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reasoning must spring. And thirdly, it is the source of moral sentiment, by which man receives the knowledge of right and wrong, good and evil, truth and falsehood; and it is that power by which he is enabled to feel the obligation of duty, both to God and his fellow creatures. It is, in fine, when duly cultivated, a spark of a divine intelligence in the soul, descending from God, by an influent stream of light intended “to enlighten every man that cometh into the world;" and in this superior view of it, it is a law written in the heart, the first rudiments of justice, benignity, universal love and charity.
But with all the powers annexed to the term reason, as generally understood, it can surely never include in it, either a mediate or immediate revelation in its applicability to matters of religion. Were reason in itself all sufficient in determining human conduct, as in the case of animals, we should expect no deviation from that universal law by which all creatures are bounded; we should expect, what is invariably opposed to fact and experience, namely an universal conformity with its dictates. But the question is, are these deductions fairly warranted from the premises ? Is reason really that faithful counsellor and unerring guide, by which man can safely direct his steps to the object which most concerns him, even to the knowledge, worship and adoration of the Most High God? alas ! human reason in this respect falls infinitely short of its proposed end; for in the direction of human conduct, it in. variably manifests its weakness; and in all ages has exhibited its incompetence for the attainment of true knowledge, or the promo. tion of the real happiness of the human race. How clear then is the presumption that man must be possessed of a higher principle than reason, weak and fallible as it is, by the cultivation of which, and which alone, he may attain the true object of his creation, namely, the heartfelt, not the mere speculative knowledge of God, of his attributes and his requirements from his creatures, as destined for an immortal state of existence.
Will not this immediately suggest to our minds, the vast disproportion there is, between reason and rationality, between that limited faculty, which adapts itself to the exigences of the passing scene of this fleeting life, and that pure and genuine rationallity, which, when under the influence and guidance of Revelation, is capable of elevating its possessor to the knowledge, love and practice of the laws and institutions of the heavenly world and state ? It is an evident but humiliating truth, that whilst we observe our fellow men, in the full exercise of natural reason, prosecuting with unwearied diligence their worldly avocations, and anxiously engaged in the pursuit of an imaginary phantom miscalled happiness; yet, as it respects divine and eternal things, are betraying a palpable insanity; for how notorious is the fact, that at the period they are adepts in that “wisdom of the world, which is foolishness with God,” they are as ignorant of God, of the nature of their own souls, of the laws of the eternal kingdom of order and peace, as the very brutes they profess to despise.
Would we then retain that superiority over the lower rank of animals, which in reality confers on us the dignified title of man; be it ever deeply impressed upon our attention, that until a more exalted principle than mere natural reason be opened in our minds, however effective it may be in the prudent management of our secular concerns, for imbueing them with speculative knowledge and science; in unfolding the diversified phenomena and laws of a mere ephemeral existence; with all these supereminent privi. leges, with all these boasted efforts of reason, we are acting a most delusive unreasonable part; for to all intents and purposes, we are spiritually insane, so long as we persist in the neglect of cultivating that true rationality which establishes a communion between God and the soul; attracting it by a Divine influence to the ardent pursuit of its supreme good, and fixing its purest affections on the eternal realties of the heavenly state.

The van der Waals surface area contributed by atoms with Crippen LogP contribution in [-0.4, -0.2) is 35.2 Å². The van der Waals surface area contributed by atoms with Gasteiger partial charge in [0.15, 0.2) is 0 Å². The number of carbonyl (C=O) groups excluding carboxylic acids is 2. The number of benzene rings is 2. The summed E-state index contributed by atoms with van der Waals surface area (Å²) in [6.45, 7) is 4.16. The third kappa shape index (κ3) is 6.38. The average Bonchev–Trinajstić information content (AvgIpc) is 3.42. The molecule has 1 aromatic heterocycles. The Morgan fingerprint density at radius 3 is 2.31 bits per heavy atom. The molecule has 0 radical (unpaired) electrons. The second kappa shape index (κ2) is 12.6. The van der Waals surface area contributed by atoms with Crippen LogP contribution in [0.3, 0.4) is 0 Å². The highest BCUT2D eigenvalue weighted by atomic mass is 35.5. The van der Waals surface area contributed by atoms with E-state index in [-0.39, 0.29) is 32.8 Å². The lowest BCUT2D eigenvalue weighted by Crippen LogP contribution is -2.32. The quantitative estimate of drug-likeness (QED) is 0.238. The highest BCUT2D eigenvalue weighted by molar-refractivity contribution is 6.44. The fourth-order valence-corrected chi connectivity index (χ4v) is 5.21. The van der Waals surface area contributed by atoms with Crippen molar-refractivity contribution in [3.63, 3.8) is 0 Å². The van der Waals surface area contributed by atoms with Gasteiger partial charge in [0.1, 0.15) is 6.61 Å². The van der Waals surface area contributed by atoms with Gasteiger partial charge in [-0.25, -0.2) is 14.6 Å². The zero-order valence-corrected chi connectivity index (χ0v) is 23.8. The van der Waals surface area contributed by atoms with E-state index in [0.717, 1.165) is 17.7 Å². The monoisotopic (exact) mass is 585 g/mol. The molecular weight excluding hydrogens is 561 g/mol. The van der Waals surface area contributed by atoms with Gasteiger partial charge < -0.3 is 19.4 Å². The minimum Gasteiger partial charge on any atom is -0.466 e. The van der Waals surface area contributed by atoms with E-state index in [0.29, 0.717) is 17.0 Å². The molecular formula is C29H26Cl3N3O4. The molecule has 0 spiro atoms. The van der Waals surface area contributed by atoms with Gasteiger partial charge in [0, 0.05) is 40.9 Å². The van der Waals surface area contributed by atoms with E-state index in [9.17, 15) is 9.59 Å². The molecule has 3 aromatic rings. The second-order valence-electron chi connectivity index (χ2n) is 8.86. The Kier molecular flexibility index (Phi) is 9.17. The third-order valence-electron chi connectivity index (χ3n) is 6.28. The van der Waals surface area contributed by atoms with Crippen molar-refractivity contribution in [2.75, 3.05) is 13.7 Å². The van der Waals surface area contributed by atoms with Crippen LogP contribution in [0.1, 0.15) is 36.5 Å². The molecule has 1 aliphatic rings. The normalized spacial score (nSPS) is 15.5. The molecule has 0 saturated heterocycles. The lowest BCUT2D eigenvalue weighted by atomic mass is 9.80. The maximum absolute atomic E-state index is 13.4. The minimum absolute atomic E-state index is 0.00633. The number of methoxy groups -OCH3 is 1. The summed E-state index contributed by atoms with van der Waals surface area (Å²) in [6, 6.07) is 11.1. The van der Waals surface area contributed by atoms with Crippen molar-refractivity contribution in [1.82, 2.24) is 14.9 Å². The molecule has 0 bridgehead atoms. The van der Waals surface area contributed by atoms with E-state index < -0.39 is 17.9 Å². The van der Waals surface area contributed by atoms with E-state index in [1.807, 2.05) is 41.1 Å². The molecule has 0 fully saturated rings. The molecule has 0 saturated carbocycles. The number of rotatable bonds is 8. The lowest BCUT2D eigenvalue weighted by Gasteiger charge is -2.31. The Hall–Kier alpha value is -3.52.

In conclusion, may it be the devout prayer of every true disciple of the holy Jesus, that his kingdom may indeed come, and abide permanently in the hearts of his whole rational offspring. And may the subject under consideration lead us to a perception of our true dignity and supreme happiness, and convince us, that though the things which are seen and are temporal, may demand the free exercise of the reasoning faculties to perfectionate ; yet, that the things which are unseen and are eternal, are alone capable of being possessed and enjoyed by the truly rational man, who to knowledge is disposed to add virtue, to faith obedience; and who, in the exercise of the christian graces, will believe the testimony of an Apostle who declares, that "the greatest of these is charity.”
T. F. CHURCHILL. Bristol.
INSCRIPTION ON THE CROSS. And Pilate wrote a title, and put it on the cross. And the writing was Jesus of Nazareth the King of the Jews. Jobn xix. 19.
In the present paper I propose to go into the inquiry respecting the inscription which was put over the cross of Christ; and shall undertake to show, that although the four Evangelists give, to
appearance a varied account of it; yet the account is not varied in reality--that the Evangelists are in perfect agreement with each other, and that the objection which is raised by Deists against the New Testament, from this apparently varied account, is entirely groundless.
It would be a very great sacrifice of time, to enter into any long detail of the objections, fruitless as they are, which the Deists make to the Bible as a Divine Revelation. With those who profess Deistical opinions, ridicule is considered as the test of truth; and hence we find that with such persons, sarcasm and worthless wit supply the place of real investigation; in this state of mind, it is impossible, with any degree of accuracy, to investigate any subject, however trifling it may be, much less to investigate a subject connected with theology, and with the spiritual things of an hereafter.
The principal doctrine of the Deists is a belief in God or a Supreme Being, the word being derived from the Latin word Deus, God. Although they believe in a God, yet they deny the possibility of any revelation from him; and hence they suppose that God does not at all concern himself about the world of nature, about the human race, or about their conduct and their pursuits that these matters are all too low and mean for the Almighty's notice, and hence they fall into the reasoning of Lucretius, the Epicurean poet, who says :